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Sumer Art Gallery Tauranga Bay of Plenty New Zealand

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MEATWARE

Simon Denny, Lewis Fidock & Joshua Petherick, Yolunda Hickman, Jess Johnson & Simon Ward, Andrew McLeod, Luke Libera Moore, Sean Peoples, Yvonne Todd 

21 July - 17 August

In association with Ashes/Ashes, Ivan Anthony, Michael Lett,

Robert Heald Gallery, Sydney & STATION

Sumer is pleased to present its latest exhibition MEATWARE. The show brings together a group of practitioners from New Zealand, Australia, and the United States; included are works by Simon Denny, Lewis Fidock & Joshua Petherick, Yolunda Hickman, Jess Johnson & Simon Ward, Andrew McLeod, Luke Libera Moore, Sean Peoples, and Yvonne Todd.

 

Coinciding with the opening of Jess Johnson & Simon Ward’s major exhibition Terminus at the Tauranga Art Gallery, the intention of MEATWARE is to present a series of works which complement this large museum installation in recognition of Jess Johnson, arguably the most significant artist to have come out of Tauranga.

 

As with Johnson & Ward, the artists featured in MEATWARE create works that actively reflect our current technocentric paradigm. Their various practices responding to a world as comprised of a series of complex systems – a world of confounding paradoxes and aporias. Cave systems, dungeons and labyrinths, voids and non-spaces are spatial constructs recurrent in the works; and their actors range from the malevolent to the comical and bizarre.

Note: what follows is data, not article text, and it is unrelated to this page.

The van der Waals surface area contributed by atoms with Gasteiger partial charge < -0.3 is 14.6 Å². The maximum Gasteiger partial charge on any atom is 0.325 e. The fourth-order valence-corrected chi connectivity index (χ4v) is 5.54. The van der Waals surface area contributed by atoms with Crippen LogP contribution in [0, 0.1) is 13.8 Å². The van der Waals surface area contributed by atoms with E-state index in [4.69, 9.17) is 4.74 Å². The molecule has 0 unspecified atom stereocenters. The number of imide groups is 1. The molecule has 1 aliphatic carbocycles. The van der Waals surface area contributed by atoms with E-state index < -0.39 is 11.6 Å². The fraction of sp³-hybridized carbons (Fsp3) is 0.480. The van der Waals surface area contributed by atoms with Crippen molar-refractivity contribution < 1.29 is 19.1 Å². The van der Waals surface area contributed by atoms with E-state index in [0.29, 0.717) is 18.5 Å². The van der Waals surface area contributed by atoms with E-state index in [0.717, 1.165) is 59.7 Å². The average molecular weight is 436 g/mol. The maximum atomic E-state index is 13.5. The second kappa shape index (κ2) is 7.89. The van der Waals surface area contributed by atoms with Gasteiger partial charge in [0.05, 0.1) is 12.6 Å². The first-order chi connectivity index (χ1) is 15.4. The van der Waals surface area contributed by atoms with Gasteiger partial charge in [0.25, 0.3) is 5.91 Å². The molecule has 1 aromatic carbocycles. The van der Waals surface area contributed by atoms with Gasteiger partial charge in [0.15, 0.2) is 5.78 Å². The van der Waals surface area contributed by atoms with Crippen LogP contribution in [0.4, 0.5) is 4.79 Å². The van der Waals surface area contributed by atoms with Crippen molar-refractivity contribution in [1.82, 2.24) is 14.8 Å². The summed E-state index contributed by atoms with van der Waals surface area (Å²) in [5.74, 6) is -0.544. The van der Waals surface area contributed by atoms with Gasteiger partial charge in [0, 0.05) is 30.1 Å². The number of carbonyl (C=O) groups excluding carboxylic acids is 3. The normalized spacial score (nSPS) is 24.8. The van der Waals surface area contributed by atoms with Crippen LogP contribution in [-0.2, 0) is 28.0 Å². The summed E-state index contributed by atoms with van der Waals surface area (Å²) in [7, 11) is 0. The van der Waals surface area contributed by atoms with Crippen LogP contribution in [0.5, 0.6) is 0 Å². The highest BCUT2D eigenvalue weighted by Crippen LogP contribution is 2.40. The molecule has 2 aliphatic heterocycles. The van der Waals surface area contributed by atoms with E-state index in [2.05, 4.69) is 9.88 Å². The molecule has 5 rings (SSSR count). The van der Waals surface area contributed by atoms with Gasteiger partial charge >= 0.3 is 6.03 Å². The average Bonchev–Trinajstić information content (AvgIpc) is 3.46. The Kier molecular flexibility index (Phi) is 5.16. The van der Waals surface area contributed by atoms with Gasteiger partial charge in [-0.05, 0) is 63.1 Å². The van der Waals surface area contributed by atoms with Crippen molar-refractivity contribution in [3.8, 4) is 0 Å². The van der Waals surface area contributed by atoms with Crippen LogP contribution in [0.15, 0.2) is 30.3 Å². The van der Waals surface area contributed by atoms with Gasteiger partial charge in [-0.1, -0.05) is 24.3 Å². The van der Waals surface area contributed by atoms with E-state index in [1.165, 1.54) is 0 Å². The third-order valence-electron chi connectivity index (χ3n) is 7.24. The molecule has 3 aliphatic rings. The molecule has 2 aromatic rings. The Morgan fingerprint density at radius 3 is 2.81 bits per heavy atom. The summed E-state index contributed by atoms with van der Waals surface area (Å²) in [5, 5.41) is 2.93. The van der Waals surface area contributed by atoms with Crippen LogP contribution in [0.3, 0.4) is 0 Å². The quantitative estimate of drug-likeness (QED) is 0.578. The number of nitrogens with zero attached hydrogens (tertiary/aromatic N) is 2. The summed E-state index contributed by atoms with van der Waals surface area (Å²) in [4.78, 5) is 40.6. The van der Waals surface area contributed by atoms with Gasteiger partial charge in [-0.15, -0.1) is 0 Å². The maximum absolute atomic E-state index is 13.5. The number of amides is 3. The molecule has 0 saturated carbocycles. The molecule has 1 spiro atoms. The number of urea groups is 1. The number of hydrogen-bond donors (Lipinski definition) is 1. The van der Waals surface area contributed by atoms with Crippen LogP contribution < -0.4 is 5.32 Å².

Critics have recently applied a plethora of designations for similar such work, including 'postmedia' [1], 'postinternet' [2], or most recently, 'sustainable aesthetics' [3]; and while the definitions of such terms vary according to the argument of its respective author, what they all similarly describe is art with a distinctly contemporary aesthetic sensibility, and approach in the treatment of subject, space, and narrativity. 

 

The reality, or lived experience, that they reflect is one layered, mediated, and augmented; one of temporal and spatial ambiguity. They are works which meld fantasy-fiction with the quotidian, and negotiate a space which oscillates between the personal-private and ubiquitous, and geo-political. 

[1] The Postmedium Perspective, Rhizome, Domenico QuarantaJan 12, 2011.

[2] What's Postinternet Got to do with Net Art?, Rhizome, Michael Connor, November 1st, 2013.

[3] The New Whitney Biennial Made Me See Art History in a New Way, Vulture, Jerry Saltz, May 14, 2019